And making babies I know, like, I know, like four employees that are delivering in April. Wow.

Raylene:

Yeah. You know, and I was just, that's just crazy. So do you have to deal with any sexual harassment in your area? Or has that settled down?

Unknown:

We call it sexual harassment prevention, really.

Raylene:

just telling somebody on my podcast the other day, I'm like, even if I wanted to get like an actual job again, I was like, I would be in the HR office all the time. I cannot keep this that mouse shot?

Unknown:

Oh, well, I will always say, you know, I think there's a lot of employees in the workforce who don't get paid enough to have a conscience around that type of thing. So employees are making, you know, $12 an hour, I don't think it's, I don't think it's reasonable to say, you know, no one will ever sexually harass anybody. But I think when we continue to have some really open and honest conversations about what's acceptable in the workplace, and what's not acceptable in the workplace, it, it can really help mitigate any of those issues. But at the same time, you know, you employ humans, you employ humans, and they're, they are going to fuck up, and they're gonna say the wrong thing sometimes, and something's gonna slip out of their mouth. And, and or somebody is going to be joking, and the other person will not get it. Yep. Yeah. And, you know, an employer's duty and responsibility at that point is to address that situation and address that circumstance, and change change the tone of the work culture, right?

Curtis:

I think that's a key word, the word culture, people don't focus enough on what's the culture, once you work into those doors, you're inviting humans of all these different walks of life into a toxic culture. It's not what do you think is gonna happen?

Unknown:

I also, you know, I did my master's on what? What keeps people engaged in the workforce and 99% of the time, it's the social connections they have at work. Yeah. And when you're social with people that you work with, your barriers go down a little bit. And so you know, that in itself, it's that's a double edged sword, because you want your employees to be friends with each other. You want your employees to enjoy the time that they spend when they're on the clock for you. But with that relationship, they might talk about what they did that weekend, and I don't always want to hear it.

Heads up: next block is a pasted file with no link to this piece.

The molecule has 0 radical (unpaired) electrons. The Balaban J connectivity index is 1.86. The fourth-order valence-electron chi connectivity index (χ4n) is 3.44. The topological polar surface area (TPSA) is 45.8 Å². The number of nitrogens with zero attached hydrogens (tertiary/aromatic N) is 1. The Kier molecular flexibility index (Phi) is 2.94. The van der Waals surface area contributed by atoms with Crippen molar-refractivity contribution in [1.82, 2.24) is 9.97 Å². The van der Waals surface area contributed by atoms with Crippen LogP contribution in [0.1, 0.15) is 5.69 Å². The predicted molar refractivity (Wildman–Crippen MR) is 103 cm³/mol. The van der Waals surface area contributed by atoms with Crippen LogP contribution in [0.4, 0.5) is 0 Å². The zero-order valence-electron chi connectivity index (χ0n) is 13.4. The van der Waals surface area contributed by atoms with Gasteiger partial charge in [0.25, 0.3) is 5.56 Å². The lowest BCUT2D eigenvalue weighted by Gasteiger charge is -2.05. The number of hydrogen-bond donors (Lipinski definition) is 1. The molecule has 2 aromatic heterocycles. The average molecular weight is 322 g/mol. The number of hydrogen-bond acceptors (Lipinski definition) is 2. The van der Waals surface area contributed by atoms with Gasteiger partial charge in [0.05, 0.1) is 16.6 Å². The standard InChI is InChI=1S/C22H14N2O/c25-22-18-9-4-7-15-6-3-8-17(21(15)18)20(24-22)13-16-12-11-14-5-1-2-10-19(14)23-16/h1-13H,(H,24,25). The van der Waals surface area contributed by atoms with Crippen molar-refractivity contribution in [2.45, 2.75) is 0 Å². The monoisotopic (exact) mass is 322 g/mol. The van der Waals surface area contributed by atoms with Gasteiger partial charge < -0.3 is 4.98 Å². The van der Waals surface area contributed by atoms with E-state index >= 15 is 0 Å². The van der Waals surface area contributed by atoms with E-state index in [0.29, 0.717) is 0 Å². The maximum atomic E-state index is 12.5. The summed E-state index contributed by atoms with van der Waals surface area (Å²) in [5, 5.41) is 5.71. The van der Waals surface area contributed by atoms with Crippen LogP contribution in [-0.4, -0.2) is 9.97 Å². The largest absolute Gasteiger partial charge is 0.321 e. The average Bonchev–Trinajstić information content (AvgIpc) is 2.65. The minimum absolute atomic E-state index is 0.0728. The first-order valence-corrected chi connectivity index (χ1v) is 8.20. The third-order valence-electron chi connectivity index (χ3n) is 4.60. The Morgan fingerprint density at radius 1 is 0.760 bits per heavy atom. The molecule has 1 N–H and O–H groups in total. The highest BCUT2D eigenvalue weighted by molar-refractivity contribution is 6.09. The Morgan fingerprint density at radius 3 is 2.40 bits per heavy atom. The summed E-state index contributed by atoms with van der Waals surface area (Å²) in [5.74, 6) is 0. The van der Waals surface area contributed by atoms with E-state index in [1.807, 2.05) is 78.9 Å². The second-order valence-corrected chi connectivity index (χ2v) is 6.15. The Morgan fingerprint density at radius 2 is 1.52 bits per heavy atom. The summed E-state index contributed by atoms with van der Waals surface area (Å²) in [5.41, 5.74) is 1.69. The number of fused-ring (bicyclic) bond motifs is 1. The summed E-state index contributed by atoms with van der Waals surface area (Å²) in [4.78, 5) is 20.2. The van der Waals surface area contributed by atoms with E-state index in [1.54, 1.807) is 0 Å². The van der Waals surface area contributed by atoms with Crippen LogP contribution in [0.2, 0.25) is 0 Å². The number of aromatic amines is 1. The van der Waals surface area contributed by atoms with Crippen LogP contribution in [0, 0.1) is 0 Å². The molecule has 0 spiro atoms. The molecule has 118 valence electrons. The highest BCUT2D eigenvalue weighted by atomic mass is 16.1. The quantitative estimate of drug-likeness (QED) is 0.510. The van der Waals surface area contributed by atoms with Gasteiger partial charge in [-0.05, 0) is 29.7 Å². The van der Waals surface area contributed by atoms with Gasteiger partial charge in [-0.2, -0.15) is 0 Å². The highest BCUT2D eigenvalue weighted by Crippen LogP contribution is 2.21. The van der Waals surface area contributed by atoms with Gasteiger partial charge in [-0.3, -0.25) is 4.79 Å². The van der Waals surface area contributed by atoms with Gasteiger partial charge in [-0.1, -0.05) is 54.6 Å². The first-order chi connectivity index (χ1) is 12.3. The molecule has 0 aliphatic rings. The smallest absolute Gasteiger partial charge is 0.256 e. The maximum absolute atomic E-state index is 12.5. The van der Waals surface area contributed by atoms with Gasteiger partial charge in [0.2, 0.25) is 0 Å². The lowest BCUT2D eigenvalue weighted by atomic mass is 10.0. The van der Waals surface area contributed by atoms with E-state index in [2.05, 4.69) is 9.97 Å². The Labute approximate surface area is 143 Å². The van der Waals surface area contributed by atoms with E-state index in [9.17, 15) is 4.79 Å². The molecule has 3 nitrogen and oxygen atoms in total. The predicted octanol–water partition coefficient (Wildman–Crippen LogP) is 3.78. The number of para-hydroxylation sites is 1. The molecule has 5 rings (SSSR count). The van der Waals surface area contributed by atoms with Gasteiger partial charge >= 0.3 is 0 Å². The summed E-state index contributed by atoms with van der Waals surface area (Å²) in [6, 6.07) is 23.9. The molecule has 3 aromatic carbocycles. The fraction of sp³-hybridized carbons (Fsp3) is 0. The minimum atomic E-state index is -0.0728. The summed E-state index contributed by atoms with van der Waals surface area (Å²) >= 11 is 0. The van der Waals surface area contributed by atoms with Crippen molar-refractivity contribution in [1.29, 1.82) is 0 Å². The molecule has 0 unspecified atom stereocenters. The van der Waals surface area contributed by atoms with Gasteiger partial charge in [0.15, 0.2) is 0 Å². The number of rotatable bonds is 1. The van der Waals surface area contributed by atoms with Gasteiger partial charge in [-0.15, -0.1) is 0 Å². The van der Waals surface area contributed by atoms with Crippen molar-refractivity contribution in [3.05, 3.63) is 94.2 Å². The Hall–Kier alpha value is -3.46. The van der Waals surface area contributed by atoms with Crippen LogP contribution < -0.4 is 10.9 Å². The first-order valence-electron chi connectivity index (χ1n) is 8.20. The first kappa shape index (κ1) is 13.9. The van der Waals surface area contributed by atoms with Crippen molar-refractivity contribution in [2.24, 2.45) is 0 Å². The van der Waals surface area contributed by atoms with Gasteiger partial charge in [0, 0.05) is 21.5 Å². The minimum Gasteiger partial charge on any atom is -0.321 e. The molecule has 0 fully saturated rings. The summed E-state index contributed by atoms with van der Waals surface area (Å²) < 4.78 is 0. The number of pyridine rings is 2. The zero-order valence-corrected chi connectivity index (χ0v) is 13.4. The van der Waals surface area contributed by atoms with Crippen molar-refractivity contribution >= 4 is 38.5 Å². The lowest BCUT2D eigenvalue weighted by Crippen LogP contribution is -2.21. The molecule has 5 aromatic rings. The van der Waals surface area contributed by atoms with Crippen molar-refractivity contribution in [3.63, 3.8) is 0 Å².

Bradford Ricardo-Hyde:

Right. Well, we we have a very fun portion. This is called the lightning round. Are you ready for it? I'm ready. Okay, this one, I'm gonna give you a softball one first, because I was gonna give a drumroll There we go. Alright, dog or cat. Personally, I'm

Unknown:

a dog person. Except I was telling you earlier that my dog's gonna get kicked down the daycare.

Bradford Ricardo-Hyde:

I know. That's so sad. Her dog jumps fences.

Raylene:

Well, it looks like he's letting himself out of the daycare.

Unknown:

Yeah, she's she's the wild one. Exactly.

Bradford Ricardo-Hyde:

Are you a healthy eater or in unhealthy eater?

Unknown:

Look at me. I'm an unhealthy purchase.

Bradford Ricardo-Hyde:

That's awesome. That's great.

Unknown:

I mean, I try to you know, I try but we're also coming into winter in a pandemic. So bring on the holiday season. Bring on the cheese. We can

Raylene:

have to lose the 20 pounds at this game so I can regain it again.

Curtis:

What was your favorite comfort food during this pandemic?

Bradford Ricardo-Hyde:

Oh.

Raylene:

Um,

Unknown:

we had a lot of pizza. No, pizza, a lot of pizza.

Curtis:

favorite pizza.

Unknown:

I don't know. Like, favorite type. Yeah. And even bacon.

Curtis:

And if you could have a superpower, what would it be? That's my favorite question ever.

Unknown: